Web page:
• Kreachure

    Wait, antlions are real?!

    Save me, Gordon Freeman!!! XD

    • TEX

      Kreachure, you know all you need is the pheromone pod thingies – then their like your loyal puppies.

      • bucketheadrocks

        I enjoyed throwing them in front of a turret.

    • bucketheadrocks

      Get the Crowbar!

  • Scotjock81

    Fantastic list glad I don’t have to deal with any of these critters.
    In scotland we have the midgie as anyone who has experienced the midgie will tell you whilst not deadly in any way, they do seem to be a particularly Scottish menace, I myself am luck as they don’t bite me but my brother gets literally eaten alive, a recent study showed they attack a certain type of person my only defense is smoking, on a recent camping trip my brother was eaten to bits by this peril I remember vividly him slapping himself all night in the tent and generally being really irritated shining a torch in our tent showed thousands of the little buggers swarming round him, I can only put that down to me being a smoker as we are twins. But who knows

  • bassbait

    There is one predatory insect that rules over all:

    The Tick!

    • Maggot

      Well, you are either talking about the parasite, or the superhero. Neither of which is a predator. Nor are they insects. Other than that, great comment.

    • I hate ticks! Whenever I would take my dog over to my brother's house, in the Hollywood Hills, and take both his dog and mine for hikes along the trails (snake stick in hand for warding off rattlers), I would have to go over both dogs for the presence of ticks…and would always find 3 or 4 on each dog (border collies, lots of fur, took a while to search each dog).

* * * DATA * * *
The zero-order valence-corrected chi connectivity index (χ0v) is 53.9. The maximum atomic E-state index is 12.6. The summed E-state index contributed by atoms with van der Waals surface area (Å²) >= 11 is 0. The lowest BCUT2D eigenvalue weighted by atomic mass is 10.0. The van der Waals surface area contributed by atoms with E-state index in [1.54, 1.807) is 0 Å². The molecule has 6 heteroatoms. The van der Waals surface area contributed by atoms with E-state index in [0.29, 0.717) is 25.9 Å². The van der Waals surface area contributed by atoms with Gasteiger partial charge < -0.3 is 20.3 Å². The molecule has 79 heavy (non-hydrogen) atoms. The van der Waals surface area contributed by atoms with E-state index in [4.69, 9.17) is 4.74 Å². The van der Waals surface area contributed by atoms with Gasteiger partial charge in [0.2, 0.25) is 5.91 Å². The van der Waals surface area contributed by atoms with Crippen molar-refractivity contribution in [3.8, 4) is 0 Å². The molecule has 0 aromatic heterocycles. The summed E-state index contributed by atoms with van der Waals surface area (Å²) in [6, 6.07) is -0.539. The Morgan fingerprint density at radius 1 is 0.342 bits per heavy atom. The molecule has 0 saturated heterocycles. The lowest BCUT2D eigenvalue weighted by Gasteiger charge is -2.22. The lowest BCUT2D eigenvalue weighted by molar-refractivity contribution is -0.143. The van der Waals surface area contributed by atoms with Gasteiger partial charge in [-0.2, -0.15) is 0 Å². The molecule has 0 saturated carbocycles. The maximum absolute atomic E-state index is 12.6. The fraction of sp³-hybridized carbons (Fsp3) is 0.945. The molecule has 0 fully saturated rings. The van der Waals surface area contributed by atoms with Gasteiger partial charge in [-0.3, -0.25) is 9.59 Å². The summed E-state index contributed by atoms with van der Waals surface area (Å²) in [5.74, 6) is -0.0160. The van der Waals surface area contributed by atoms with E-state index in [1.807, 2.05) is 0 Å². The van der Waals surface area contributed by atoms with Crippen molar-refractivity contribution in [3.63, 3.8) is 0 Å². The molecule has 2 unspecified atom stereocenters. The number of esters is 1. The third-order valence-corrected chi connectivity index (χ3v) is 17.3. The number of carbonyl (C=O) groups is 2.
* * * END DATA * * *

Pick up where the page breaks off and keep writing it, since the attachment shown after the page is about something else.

I found one great way to rid the animals of ticks without having to use tweezers and make sure I got the head and all of that messiness. I would light a match, then blow it out, immediately apply the hot match head to the bulbous part of the tick. The tick would be eager to detach from the dog! It would also have a very sore butt.

      • bucketheadrocks

        Your weirdness fascinates me :)

        • ha ha ha ha!
          That is so *not* weird! That, my friend, is called practicality!

          • TEX

            THATS HOW I GOT THE ONE OFF MY NAUGHTY BITS

          • AHHA! I knew I couldn't be the only one to employ this fantastic trick!
            It not only works every time, and quickly, but gives you the satisfaction of knowing you have given severe discomfort to the tick in the brief amount of time left to it. ;-D

  • bender

    http://www.metacafe.com/watch/206326/10_giant_jap
    check out these japanese hornets going to town on a bee colony.